ICD-9 Diagnosis Code 296.24

Depr psychos-sev w psych

Diagnosis Code 296.24

ICD-9: 296.24
Short Description: Depr psychos-sev w psych
Long Description: Major depressive affective disorder, single episode, severe, specified as with psychotic behavior
This is the 2014 version of the ICD-9-CM diagnosis code 296.24

Code Classification
  • Mental disorders
    • Other psychoses (295-299)
      • 296 Affective psychoses

Information for Patients


Also called: Clinical depression, Dysthymic disorder, Major depressive disorder, Unipolar depression

Depression is a serious medical illness that involves the brain. It's more than just a feeling of being "down in the dumps" or "blue" for a few days. If you are one of the more than 20 million people in the United States who have depression, the feelings do not go away. They persist and interfere with your everyday life. Symptoms can include

  • Sadness
  • Loss of interest or pleasure in activities you used to enjoy
  • Change in weight
  • Difficulty sleeping or oversleeping
  • Energy loss
  • Feelings of worthlessness
  • Thoughts of death or suicide

Depression is a disorder of the brain. There are a variety of causes, including genetic, environmental, psychological, and biochemical factors. Depression usually starts between the ages of 15 and 30, and is much more common in women. Women can also get postpartum depression after the birth of a baby. Some people get seasonal affective disorder in the winter. Depression is one part of bipolar disorder.

There are effective treatments for depression, including antidepressants and talk therapy. Most people do best by using both.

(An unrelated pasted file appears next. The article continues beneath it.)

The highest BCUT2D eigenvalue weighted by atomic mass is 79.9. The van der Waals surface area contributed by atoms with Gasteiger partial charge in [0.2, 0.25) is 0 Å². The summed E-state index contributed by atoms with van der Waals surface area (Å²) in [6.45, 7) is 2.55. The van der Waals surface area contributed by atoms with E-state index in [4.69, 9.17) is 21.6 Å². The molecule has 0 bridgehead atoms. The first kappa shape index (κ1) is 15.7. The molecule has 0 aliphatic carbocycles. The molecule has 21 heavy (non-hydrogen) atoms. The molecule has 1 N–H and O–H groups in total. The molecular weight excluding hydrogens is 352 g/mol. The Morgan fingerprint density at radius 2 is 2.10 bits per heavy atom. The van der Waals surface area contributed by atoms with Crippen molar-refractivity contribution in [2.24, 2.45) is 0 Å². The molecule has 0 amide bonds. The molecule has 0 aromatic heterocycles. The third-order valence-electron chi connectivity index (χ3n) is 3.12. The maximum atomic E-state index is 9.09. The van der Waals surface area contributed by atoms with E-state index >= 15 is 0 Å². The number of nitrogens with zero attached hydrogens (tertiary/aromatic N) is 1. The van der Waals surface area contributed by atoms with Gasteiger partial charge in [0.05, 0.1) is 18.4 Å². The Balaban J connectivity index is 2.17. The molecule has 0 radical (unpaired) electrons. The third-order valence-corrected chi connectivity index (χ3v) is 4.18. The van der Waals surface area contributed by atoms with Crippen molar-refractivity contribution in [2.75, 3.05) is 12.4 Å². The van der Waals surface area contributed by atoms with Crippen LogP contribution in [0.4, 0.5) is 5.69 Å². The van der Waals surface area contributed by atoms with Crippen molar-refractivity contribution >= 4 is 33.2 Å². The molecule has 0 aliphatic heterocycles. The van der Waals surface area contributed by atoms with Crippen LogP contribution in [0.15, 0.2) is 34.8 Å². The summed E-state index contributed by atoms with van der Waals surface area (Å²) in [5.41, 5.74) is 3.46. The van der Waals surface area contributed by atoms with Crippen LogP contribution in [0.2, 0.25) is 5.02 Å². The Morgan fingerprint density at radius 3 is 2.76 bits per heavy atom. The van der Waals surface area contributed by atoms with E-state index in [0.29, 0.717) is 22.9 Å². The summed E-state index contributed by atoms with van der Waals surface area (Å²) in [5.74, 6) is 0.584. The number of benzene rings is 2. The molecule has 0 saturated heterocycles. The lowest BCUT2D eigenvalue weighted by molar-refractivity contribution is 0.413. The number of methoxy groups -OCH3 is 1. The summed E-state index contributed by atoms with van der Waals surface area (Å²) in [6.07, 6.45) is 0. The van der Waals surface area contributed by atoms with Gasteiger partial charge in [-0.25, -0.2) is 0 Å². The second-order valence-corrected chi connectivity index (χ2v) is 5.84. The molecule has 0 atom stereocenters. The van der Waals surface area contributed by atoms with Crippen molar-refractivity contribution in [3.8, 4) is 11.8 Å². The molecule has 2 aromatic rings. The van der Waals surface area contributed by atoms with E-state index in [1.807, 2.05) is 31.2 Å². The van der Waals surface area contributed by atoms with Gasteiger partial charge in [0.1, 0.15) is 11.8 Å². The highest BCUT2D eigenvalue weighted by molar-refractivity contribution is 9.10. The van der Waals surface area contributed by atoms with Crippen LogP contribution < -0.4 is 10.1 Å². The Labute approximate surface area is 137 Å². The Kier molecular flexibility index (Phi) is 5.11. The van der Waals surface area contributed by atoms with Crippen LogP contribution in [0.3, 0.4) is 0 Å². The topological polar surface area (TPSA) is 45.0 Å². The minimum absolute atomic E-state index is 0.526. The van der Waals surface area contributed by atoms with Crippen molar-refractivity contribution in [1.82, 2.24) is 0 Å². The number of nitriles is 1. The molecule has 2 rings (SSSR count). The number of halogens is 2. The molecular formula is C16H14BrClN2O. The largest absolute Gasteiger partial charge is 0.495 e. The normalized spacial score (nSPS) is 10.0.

NIH: National Institute of Mental Health

  • Depression
  • Depression - elderly
  • Depression - stopping your medicines
  • Dysthymia
  • Heart disease and depression
  • Learning about depression
  • Major depression
  • Major depression with psychotic features

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Psychotic Disorders

Also called: Psychoses

Psychotic disorders are severe mental disorders that cause abnormal thinking and perceptions. People with psychoses lose touch with reality. Two of the main symptoms are delusions and hallucinations. Delusions are false beliefs, such as thinking that someone is plotting against you or that the TV is sending you secret messages. Hallucinations are false perceptions, such as hearing, seeing, or feeling something that is not there.

Schizophrenia is one type of psychotic disorder. People with bipolar disorder may also have psychotic symptoms. Other problems that can cause psychosis include alcohol and some drugs, brain tumors, brain infections, and stroke.

Treatment depends on the cause of the psychosis. It might involve drugs to control symptoms and talk therapy. Hospitalization is an option for serious cases where a person might be dangerous to himself or others.

  • Brief psychotic disorder
  • Hallucinations
  • Major depression with psychotic features
  • Mental status testing
  • Psychosis
  • Schizoaffective disorder

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